Adjusting the lever position

The paddles operate machined lever arms with a 90 degree bend in them, so the contacts are to left and right of the block assembly. The knurled contact adjustment screws have a fine thread and there are knurled locknuts, so making and keeping adjustments is easy. Two tension studs pass through the block and do two things – their position sets the backstop for the arms and thus the angle the paddles sit at – and the tension springs sit on them, with adjustment nuts at the front, by the rear fingerpiece screws. The position of the tension studs is set early on in construction and they are held in place by two tiny grub screws that go down into the block.

The finished paddle

I wasn’t timing it but I’m pretty sure the mechanics of the kit took me less than an hour to put together. It took almost as long to terminate the cable! I’d decided to use a 3.5mm jack plug and wired the paddle end first. Unfortunately I’d inadvertantly left myself the ‘wrong’ end of the cable for the jack plug as the contacts didn’t line up with the way the cores were positioned in the cable. All solved in minutes but very fiddly – I won’t make the same mistake again!

I’m obviously not an experienced CW operator so don’t have much experience with the paddle but it is definitely better than the UniHam. I’m still making too many mistakes but have the keyer set to 20 wpm so the paddle definitely isn’t holding me back. It has made me realise I was developing a ‘banging’ style of keying, particularly for ‘P’s, ‘X’s and some punctuation characters, so I’m trying different gap and tension settings. The one minor disadvantage is that, despite its decent weight, the rubber feet don’t have as good a grip on my desk as the neoprene strips on the base of the UniHam. Consequently the key can move a bit on occasion. It seems to be less and less of an issue as I tone the ‘banging’ down. Should it prove necessary I can always 3D print a base that I can put neoprene tape on (there’s a design on Thingiverse).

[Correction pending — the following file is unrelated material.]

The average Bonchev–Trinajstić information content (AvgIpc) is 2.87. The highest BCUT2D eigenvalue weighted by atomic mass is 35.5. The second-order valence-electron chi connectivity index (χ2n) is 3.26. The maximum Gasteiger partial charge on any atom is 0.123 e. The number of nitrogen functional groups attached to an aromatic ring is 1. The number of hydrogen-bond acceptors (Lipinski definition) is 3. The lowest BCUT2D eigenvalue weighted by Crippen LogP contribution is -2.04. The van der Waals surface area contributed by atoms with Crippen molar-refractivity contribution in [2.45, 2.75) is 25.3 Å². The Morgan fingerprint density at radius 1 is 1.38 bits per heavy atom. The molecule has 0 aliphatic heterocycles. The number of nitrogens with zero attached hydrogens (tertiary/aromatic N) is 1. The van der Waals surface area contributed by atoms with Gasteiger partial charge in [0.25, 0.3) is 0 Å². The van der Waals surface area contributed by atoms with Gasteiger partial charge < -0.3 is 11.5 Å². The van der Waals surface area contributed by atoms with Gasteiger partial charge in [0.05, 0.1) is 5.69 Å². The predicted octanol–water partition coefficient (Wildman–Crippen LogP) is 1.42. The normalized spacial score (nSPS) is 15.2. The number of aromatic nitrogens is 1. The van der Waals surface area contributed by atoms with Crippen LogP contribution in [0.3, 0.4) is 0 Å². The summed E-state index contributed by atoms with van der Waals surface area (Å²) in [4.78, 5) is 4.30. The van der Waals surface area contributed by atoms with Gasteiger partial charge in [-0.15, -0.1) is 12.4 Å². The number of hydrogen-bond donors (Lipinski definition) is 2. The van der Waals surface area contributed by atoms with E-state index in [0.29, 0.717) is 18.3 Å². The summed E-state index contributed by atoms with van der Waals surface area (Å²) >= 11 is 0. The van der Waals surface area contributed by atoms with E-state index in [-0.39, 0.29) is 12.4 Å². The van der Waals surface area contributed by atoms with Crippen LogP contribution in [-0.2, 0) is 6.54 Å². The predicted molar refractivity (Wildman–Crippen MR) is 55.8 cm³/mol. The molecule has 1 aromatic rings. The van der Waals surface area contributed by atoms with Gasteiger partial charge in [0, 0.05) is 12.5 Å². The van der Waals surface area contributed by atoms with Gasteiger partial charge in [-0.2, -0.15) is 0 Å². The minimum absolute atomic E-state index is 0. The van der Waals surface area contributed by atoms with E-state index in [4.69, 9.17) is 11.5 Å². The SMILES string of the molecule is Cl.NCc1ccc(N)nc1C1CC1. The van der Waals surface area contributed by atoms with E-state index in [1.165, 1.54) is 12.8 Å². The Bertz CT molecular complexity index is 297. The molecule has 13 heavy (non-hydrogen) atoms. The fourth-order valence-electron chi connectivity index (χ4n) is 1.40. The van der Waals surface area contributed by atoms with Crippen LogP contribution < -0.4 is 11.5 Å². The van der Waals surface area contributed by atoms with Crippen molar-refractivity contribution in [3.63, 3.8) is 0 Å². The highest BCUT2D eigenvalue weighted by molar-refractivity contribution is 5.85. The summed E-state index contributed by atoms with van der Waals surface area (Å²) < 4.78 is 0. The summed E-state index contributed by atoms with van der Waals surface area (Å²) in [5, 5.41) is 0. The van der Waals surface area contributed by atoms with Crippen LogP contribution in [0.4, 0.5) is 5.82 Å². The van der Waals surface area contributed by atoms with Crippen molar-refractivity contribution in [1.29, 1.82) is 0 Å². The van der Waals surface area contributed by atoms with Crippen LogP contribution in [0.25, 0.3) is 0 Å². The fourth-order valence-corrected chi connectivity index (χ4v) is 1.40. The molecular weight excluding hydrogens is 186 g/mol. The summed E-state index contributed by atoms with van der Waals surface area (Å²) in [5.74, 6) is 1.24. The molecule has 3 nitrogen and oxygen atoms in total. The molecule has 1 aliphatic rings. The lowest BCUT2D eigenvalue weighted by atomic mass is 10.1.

My kit cost £132 including VAT and shipping from Germany pre-Brexit. I had excellent service from Kent. I emailed to check availability and Andrea emailed back that evening to say one could be shipped by the weekend if ordered soon. I did so and it arrived on the Monday. Would I buy another one? I’m tempted already…

* But I have been known to buy Ikea Helmer drawer units just so I can have the fun of putting them together

Update May 2021

I had some problems with my paddle, which appeared to be caused by intermittent paddle contacts. In fact it turned out that it was a combination of three issues:

  • The contacts on the arms are held in place by screws, so there is a dip in the middle of the contact. I’d inadvertently set my paddle up so the pillar contacts touched them right by the dip. Rotating the contact pillars slightly solved that.
  • I was using a cheap 3.5mm jack extension lead and the extra resistance wasn’t helping.
  • Additionally I discovered the rig I was using wasn’t very good at debouncing contact closures.